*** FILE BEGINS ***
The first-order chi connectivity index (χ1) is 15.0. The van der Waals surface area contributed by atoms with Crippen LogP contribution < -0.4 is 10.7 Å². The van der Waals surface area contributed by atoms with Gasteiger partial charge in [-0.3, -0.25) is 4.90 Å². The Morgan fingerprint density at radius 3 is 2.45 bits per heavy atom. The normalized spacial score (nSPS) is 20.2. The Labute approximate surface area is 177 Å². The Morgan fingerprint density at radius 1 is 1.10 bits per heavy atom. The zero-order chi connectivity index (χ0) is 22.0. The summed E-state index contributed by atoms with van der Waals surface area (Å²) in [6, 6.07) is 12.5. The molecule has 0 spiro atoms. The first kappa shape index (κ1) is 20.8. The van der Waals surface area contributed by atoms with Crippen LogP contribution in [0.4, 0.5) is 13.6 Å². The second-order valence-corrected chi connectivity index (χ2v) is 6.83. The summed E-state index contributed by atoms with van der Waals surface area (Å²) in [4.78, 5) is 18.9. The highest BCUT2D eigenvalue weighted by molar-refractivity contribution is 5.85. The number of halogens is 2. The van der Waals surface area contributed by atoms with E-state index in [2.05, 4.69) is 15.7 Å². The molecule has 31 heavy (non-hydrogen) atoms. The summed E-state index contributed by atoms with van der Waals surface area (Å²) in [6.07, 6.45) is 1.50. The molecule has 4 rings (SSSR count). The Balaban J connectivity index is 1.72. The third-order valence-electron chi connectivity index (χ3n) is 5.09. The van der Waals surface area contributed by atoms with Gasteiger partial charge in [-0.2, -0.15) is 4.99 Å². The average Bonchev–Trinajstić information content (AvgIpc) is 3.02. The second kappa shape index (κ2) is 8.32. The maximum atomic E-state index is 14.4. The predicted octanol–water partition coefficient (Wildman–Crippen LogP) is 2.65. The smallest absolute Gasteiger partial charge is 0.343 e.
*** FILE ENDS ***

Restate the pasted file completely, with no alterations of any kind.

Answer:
The first-order chi connectivity index (χ1) is 15.0. The van der Waals surface area contributed by atoms with Crippen LogP contribution < -0.4 is 10.7 Å². The van der Waals surface area contributed by atoms with Gasteiger partial charge in [-0.3, -0.25) is 4.90 Å². The Morgan fingerprint density at radius 3 is 2.45 bits per heavy atom. The normalized spacial score (nSPS) is 20.2. The Labute approximate surface area is 177 Å². The Morgan fingerprint density at radius 1 is 1.10 bits per heavy atom. The zero-order chi connectivity index (χ0) is 22.0. The summed E-state index contributed by atoms with van der Waals surface area (Å²) in [6, 6.07) is 12.5. The molecule has 0 spiro atoms. The first kappa shape index (κ1) is 20.8. The van der Waals surface area contributed by atoms with Crippen LogP contribution in [0.4, 0.5) is 13.6 Å². The second-order valence-corrected chi connectivity index (χ2v) is 6.83. The summed E-state index contributed by atoms with van der Waals surface area (Å²) in [4.78, 5) is 18.9. The highest BCUT2D eigenvalue weighted by molar-refractivity contribution is 5.85. The number of halogens is 2. The van der Waals surface area contributed by atoms with E-state index in [2.05, 4.69) is 15.7 Å². The molecule has 31 heavy (non-hydrogen) atoms. The summed E-state index contributed by atoms with van der Waals surface area (Å²) in [6.07, 6.45) is 1.50. The molecule has 4 rings (SSSR count). The Balaban J connectivity index is 1.72. The third-order valence-electron chi connectivity index (χ3n) is 5.09. The van der Waals surface area contributed by atoms with Gasteiger partial charge in [-0.2, -0.15) is 4.99 Å². The average Bonchev–Trinajstić information content (AvgIpc) is 3.02. The second kappa shape index (κ2) is 8.32. The maximum atomic E-state index is 14.4. The predicted octanol–water partition coefficient (Wildman–Crippen LogP) is 2.65. The smallest absolute Gasteiger partial charge is 0.343 e.